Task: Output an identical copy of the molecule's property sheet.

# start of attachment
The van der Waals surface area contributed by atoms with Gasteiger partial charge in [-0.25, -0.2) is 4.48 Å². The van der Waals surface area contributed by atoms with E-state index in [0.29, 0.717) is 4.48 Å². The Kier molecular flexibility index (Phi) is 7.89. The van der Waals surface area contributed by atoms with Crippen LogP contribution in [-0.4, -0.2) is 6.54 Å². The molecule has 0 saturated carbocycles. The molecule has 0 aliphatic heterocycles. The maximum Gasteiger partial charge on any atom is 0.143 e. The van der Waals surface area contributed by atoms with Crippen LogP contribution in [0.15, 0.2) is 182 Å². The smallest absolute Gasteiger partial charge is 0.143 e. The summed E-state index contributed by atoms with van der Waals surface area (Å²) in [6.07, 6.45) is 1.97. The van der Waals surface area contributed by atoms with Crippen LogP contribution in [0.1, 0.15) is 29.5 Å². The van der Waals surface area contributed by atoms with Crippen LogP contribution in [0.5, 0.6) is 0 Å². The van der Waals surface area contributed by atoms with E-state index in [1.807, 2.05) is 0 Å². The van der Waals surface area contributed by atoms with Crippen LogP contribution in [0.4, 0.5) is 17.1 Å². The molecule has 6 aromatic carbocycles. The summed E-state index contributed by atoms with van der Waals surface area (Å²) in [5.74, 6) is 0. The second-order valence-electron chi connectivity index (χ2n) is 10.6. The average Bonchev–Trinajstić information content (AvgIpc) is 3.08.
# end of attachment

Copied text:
The van der Waals surface area contributed by atoms with Gasteiger partial charge in [-0.25, -0.2) is 4.48 Å². The van der Waals surface area contributed by atoms with E-state index in [0.29, 0.717) is 4.48 Å². The Kier molecular flexibility index (Phi) is 7.89. The van der Waals surface area contributed by atoms with Crippen LogP contribution in [-0.4, -0.2) is 6.54 Å². The molecule has 0 saturated carbocycles. The molecule has 0 aliphatic heterocycles. The maximum Gasteiger partial charge on any atom is 0.143 e. The van der Waals surface area contributed by atoms with Crippen LogP contribution in [0.15, 0.2) is 182 Å². The smallest absolute Gasteiger partial charge is 0.143 e. The summed E-state index contributed by atoms with van der Waals surface area (Å²) in [6.07, 6.45) is 1.97. The van der Waals surface area contributed by atoms with Crippen LogP contribution in [0.1, 0.15) is 29.5 Å². The van der Waals surface area contributed by atoms with Crippen LogP contribution in [0.5, 0.6) is 0 Å². The van der Waals surface area contributed by atoms with E-state index in [1.807, 2.05) is 0 Å². The van der Waals surface area contributed by atoms with Crippen LogP contribution in [0.4, 0.5) is 17.1 Å². The molecule has 6 aromatic carbocycles. The summed E-state index contributed by atoms with van der Waals surface area (Å²) in [5.74, 6) is 0. The second-order valence-electron chi connectivity index (χ2n) is 10.6. The average Bonchev–Trinajstić information content (AvgIpc) is 3.08.